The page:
"There are always more bids than there is new money available to spend, so the process of going through the bi-laterals and triaging out and arguing whether or not things could be done for smaller amounts of money is really, really hard and not a particularly pleasant process."
The only minister he has trouble saying no to is the Sports Minister: himself.
Associate Finance Minister David Clark has the power to decide on Robertson's own spending bids in Sport. In return Robertson decides on Clark's in health.
Robertson insists he did not do things like a World Cup bid for hip-ops deal.
Other ministers include NZ First leader Winston Peters, and it must have been tempting to try to get revenge for Peters' scrapping of the capital gains tax plans.
He did not have any set-tos with Peters however.
"I'm not much of a 'set-to' person, but I certainly have had discussions with Winston as I have with all the other ministers around the things they want to do and how we're paying for them."
Ministers are also told to look through their programmes to see which ones could be cut to free up money to spend elsewhere.
Robertson does not, of course, refer to these as 'cuts' but as re-prioritising.
He reveals the next week that between them they have managed to scrounge together $1 billion.
The former National Government did exactly the same thing and when it did Labour would call them cuts. But it is now in Government so different rules apply.
Robertson can not be too miserly, given the further pressure on him: Ardern's decree of 2019 as the Year of Delivery.
Robertson is the midwife.
Some announcements – such as $200 million for homelessness – have already been made.
He says people can also expect the Budget to address some of those reports the Government had commissioned: including the mental health and addiction inquiry and the welfare expert advisory group report.
One factor that could hinder delivery is Labour's self-imposed Budget Responsibility Rules, which require it to stay in surplus and keep debt under tight control.
Robertson has turned those rules into something of a do or die issue, at least in this term, although a review of those rules is underway for the future.
He is yet to learn whether or not they will be met in this Budget because Treasury was yet to complete its forecasts.
He offers an excuse in advance in case Treasury is having a moon feelings day when they hand down those forecasts.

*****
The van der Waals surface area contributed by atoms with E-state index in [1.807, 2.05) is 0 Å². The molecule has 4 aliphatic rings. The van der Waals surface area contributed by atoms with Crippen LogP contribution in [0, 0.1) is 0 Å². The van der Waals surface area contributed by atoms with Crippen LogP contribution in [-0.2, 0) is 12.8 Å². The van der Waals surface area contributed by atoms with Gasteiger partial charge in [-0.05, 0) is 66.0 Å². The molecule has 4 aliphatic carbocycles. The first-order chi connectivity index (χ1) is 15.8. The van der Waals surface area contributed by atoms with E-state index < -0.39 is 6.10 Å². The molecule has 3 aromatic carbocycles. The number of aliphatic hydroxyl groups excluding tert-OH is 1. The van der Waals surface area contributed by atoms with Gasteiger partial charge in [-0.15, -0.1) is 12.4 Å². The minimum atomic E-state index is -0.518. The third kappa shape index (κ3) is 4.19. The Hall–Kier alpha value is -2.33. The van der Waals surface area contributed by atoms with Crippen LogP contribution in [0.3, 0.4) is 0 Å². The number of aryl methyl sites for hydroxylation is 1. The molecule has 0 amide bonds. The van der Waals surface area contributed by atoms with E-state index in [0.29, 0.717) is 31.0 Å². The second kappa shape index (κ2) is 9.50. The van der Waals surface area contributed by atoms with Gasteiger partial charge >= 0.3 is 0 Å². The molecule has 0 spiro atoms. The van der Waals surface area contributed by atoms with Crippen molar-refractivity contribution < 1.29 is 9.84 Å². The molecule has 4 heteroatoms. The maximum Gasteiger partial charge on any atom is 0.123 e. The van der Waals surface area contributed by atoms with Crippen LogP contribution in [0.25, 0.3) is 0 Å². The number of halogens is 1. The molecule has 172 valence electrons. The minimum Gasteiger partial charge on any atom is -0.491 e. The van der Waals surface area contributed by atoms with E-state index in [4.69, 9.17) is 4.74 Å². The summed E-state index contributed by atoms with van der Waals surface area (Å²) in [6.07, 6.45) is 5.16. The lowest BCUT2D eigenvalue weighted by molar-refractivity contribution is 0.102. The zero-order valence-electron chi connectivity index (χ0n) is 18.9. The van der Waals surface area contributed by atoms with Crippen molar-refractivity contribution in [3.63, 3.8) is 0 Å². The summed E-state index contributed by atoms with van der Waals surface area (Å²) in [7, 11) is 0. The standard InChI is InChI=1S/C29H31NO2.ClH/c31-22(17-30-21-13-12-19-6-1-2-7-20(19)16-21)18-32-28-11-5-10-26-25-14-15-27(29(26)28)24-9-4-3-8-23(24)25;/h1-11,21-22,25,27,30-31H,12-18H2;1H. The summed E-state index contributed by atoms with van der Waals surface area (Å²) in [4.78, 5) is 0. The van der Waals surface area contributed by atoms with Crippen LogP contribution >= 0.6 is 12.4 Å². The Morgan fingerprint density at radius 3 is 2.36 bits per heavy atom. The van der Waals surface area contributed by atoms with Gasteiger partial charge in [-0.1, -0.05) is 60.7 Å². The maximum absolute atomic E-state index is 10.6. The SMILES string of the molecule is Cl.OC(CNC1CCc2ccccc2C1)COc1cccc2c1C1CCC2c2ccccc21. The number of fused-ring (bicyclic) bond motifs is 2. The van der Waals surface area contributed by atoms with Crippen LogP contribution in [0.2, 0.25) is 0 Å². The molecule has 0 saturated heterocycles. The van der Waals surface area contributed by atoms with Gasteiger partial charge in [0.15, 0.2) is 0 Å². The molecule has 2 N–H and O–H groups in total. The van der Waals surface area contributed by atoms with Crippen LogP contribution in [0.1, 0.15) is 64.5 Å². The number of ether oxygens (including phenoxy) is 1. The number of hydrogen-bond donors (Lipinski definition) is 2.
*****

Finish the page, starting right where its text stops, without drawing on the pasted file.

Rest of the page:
"We are in an interesting environment where it's quite clear that the global economy has slowed and that in turn obviously has an impact on the New Zealand economy.
"So where the Treasury end up settling in their forecasts is still to be decided."
What he can promise - in the tone of a nanny offering the castor oil - is "a healthy dose of fiscal discipline."
In terms of non-delivery, Robertson says the decision not to go ahead with a capital gains tax was the biggest disappointment for him so far.
Labour is now working out what its tax policy will be to take into 2020.
"There are lots of ways of achieving fairness and equality apart from a CGT."
We had started at Robertson's electorate office, the ground floor of an old 1970's block in central Wellington.
On the wall was a photo of former Prime Minister Helen Clark with her hands on Robertson's shoulders after his maiden speech in 2008. His office staff called it the "laying of the hands" photo.
It was just after Labour was ushered into Opposition after nine years in Government.
In those years in Opposition he stood to be Labour's leader twice without success.
Although he was the clear pick of the caucus on both occasions, he was beaten by David Cunliffe and then Andrew Little, courtesy of the vote of party members and unions.
After the loss to Little, he announced he had given up and would not contest again.
Asked if that still stood should the position become available in the future, Robertson says "yes" very quickly indeed.
The critical word there is "contest".
Were it handed to him on a plate, things might be different although this is something he does not want to entertain.
"We've got a leader of the Labour Party and a PM who I'm very confident is going to be around for a long time. And I'm very happy to be working with her in that way."
He does want to be Finance Minister for a long time, as his predecessors Sir Michael Cullen and Sir Bill English were.
He loves the job, and believes the changes Labour wants to make will take more than a term. That will be up to his boss, Ardern.
Robertson worked in the Beehive as an advisor to then PM Helen Clark prior to entering politics himself.
In Clark's office he got to know a fellow staffer, Jacinda Ardern. Robertson was Ardern's senior.
The two are close friends still, although the power balance has shifted somewhat.
While Robertson has some licence to argue the toss with Ardern, he is no less immune to an order than others.
"Clearly she's the boss and we all listen very carefully to the things she asks us to do."
The last stop is out at Makara, way out the end of the electorate.
It is a winding, nausea-inducing road and he tells a story of going out there, at pace, in the back of the Wellington Free Ambulance.
"When we stopped where the accident was, I was feeling very carsick. It would be fair to say I wasn't much help at that point."
He stops at the Makara Model School to check in on their hopes of expanding by having an historic school house nearby shifted to the school as an extra classroom.
Robertson wanders about wearing his High Performance Sports jacket and refusing suggestions of photo ops on the obstacle course, the flying fox, or the bike track.
The principal is not there, but a parent and board of trustees member is.
The man turns to some children: "I told you kids if you don't behave the Government will turn up, and look what's happened."
He then offers a Budget wishlist from the school.
Back in the car, Robertson regains his urge to listen to New Zealand music rather than talk about things like his household budget and his sun feelings.
He drops the Weekend Herald back at Parliament and turns up his music again.
The Weekend Herald leaves him with a handy tip to help with his more shambolic household budget management.
It is that at 3pm every Friday, Parliament's café sells its remaining pies and cakes at a knockdown price of $2 each.